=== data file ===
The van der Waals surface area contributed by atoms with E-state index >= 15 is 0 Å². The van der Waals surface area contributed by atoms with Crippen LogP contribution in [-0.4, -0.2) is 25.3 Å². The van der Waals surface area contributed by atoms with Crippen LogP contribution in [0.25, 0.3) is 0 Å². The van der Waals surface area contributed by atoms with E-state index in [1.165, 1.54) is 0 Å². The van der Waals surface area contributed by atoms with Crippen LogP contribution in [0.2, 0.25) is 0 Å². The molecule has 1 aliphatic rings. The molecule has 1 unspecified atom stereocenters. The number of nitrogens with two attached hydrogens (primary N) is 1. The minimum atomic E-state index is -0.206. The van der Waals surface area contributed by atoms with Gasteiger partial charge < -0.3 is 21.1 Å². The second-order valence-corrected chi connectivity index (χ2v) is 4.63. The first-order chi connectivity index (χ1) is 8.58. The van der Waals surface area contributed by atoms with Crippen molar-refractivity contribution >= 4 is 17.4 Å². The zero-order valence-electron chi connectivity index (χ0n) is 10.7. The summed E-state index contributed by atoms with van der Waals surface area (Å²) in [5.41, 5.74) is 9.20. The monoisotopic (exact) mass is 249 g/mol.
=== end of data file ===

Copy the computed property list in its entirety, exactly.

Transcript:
The van der Waals surface area contributed by atoms with E-state index >= 15 is 0 Å². The van der Waals surface area contributed by atoms with Crippen LogP contribution in [-0.4, -0.2) is 25.3 Å². The van der Waals surface area contributed by atoms with Crippen LogP contribution in [0.25, 0.3) is 0 Å². The van der Waals surface area contributed by atoms with E-state index in [1.165, 1.54) is 0 Å². The van der Waals surface area contributed by atoms with Crippen LogP contribution in [0.2, 0.25) is 0 Å². The molecule has 1 aliphatic rings. The molecule has 1 unspecified atom stereocenters. The number of nitrogens with two attached hydrogens (primary N) is 1. The minimum atomic E-state index is -0.206. The van der Waals surface area contributed by atoms with Gasteiger partial charge < -0.3 is 21.1 Å². The second-order valence-corrected chi connectivity index (χ2v) is 4.63. The first-order chi connectivity index (χ1) is 8.58. The van der Waals surface area contributed by atoms with Crippen molar-refractivity contribution >= 4 is 17.4 Å². The zero-order valence-electron chi connectivity index (χ0n) is 10.7. The summed E-state index contributed by atoms with van der Waals surface area (Å²) in [5.41, 5.74) is 9.20. The monoisotopic (exact) mass is 249 g/mol.